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Looks like you are going into the trans. I do not like to guess anymore (been wrong too many times :) )..so one more guess will not hurt. The clicking noise suggests a bad bearing, the fast clicking suggests either the input shaft bearing, or the cluster gear shaft bearing. If some of the bearings dropped out of the race, the shaft could drop a little also, causing a misalignment of the gears.

Do not force anything or run again at this point...if ball bearings are loose in the trans, they could wedge in the gears. I would say that the trans is very fixable. Used gears (if needed) are available from some of the members. You can buy new bearings and seals and the gasket. Do you need help and/or instruction in tearing it down? It is not a hard job and only need a few regular tools. We have some videos and plenty of pictures on this site to help...let us know we can walk you through it. :)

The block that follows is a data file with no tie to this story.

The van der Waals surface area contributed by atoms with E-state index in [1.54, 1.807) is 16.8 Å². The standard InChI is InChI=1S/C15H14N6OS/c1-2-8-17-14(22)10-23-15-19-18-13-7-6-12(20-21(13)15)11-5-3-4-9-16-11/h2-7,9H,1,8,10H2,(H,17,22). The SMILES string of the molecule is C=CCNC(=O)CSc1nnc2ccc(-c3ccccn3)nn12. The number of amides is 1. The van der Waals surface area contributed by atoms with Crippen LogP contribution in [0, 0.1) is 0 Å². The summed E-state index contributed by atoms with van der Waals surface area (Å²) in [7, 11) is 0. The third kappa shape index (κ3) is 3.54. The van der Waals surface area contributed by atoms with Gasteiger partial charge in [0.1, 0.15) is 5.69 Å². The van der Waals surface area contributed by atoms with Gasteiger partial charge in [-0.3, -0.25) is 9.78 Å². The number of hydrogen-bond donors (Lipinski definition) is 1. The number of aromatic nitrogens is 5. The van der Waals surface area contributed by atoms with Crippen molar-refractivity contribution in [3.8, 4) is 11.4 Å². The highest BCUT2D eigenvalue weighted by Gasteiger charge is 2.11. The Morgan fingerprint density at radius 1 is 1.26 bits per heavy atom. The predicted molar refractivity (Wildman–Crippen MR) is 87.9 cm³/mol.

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hey thanks a lot. umm i have a lot of tools but when it comes to trans. i kinda dont like to take them apart cuz of all of the gears and i think i gonna f*&% something up. but if u guys have vids and you say its easy im gonna have my bro help me cuz hes a diesel mech. so what should i start out doing.???